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Hostage dynamics: Stockholm syndrome

July 26, 2022  By Peter Collins

The behaviour known as “identification with the aggressor” has been described in various forms over many years; however, the term “Stockholm syndrome” was only coined 49 years ago. There is a debate as to who came up with the term to describe this unexpected reaction that hostages had towards their captors. Some say it was Swedish criminologist, Nils Bejerot; others credit FBI Special Agent Supervisor Conrad Hassel for describing the behaviour that was displayed by the hostages during the August 1973 attempted bank robbery, at the Sveriges Kreditbank in Stockholm, Sweden.

In that case, an escaped convict named Jan-Erik Olsson entered the Kreditbank with a submachine gun and took four of the employees hostage. One of the initial demands, made by Olsson, was that his still incarcerated friend, Clark Olofsson, be brought to him along with three million Swedish krona. Olsson was a repeat offender who had committed several armed robberies and acts of violence, the first at the age of 16. During this incident, Olsson fired multiple times at the police, injuring one officer in the hand and another in the face and arms. He spoke twice with the Swedish Prime Minister during the negotiations. The robbery ended six days later after the police deployed gas.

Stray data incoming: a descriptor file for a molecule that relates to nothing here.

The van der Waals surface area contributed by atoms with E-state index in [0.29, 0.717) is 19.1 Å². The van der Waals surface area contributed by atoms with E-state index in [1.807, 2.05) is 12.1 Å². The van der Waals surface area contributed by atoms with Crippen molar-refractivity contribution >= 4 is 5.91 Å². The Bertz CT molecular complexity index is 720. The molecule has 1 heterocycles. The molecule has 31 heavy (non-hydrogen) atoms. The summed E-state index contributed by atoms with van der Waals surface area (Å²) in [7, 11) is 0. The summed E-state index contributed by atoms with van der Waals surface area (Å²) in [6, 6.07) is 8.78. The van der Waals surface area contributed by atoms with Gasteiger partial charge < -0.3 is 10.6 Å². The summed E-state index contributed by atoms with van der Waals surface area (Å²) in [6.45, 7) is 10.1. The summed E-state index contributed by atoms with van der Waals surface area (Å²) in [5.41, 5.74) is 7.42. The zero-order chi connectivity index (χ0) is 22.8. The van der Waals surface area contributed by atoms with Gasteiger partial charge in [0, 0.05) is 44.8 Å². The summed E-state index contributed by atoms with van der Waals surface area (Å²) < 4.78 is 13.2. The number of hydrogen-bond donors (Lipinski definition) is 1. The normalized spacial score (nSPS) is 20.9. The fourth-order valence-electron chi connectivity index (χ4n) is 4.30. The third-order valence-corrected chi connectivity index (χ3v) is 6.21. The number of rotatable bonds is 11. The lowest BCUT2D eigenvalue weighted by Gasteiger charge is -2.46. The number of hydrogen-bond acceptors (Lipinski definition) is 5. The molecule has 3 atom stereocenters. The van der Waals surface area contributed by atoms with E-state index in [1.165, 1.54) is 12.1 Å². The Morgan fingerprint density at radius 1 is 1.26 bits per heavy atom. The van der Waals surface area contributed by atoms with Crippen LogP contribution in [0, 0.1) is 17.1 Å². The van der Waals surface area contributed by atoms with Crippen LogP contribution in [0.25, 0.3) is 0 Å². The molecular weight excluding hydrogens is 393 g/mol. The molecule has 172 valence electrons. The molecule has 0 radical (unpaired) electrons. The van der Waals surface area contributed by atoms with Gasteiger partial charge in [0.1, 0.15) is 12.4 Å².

According to an article in The New Yorker magazine written a year after the incident, the criminals did not treat the hostages with kid-gloves. Despite the terror associated with being held against their will and terrorized during the six-day ordeal, when the incident ended the three female hostages kissed Olsson and Olofsson and the male hostage shook hands with his captors. During the incident the hostages even began to display animosity towards the police. Post-incident, they supported the captors in the media and assisted raising money for their defence fund. One of the hostages later became engaged to Olsson.

Stockholm syndrome is not a psychiatric diagnosis but is a way of understanding the positive feelings and emotional response that some people have towards an abuser or captor in some situations.


The syndrome does not occur in all hostage incidents because most hostage situations are too short in duration for hostages, and their captors, to develop the type of relationship that will evolve into Stockholm syndrome.

There are three components to the Stockholm syndrome: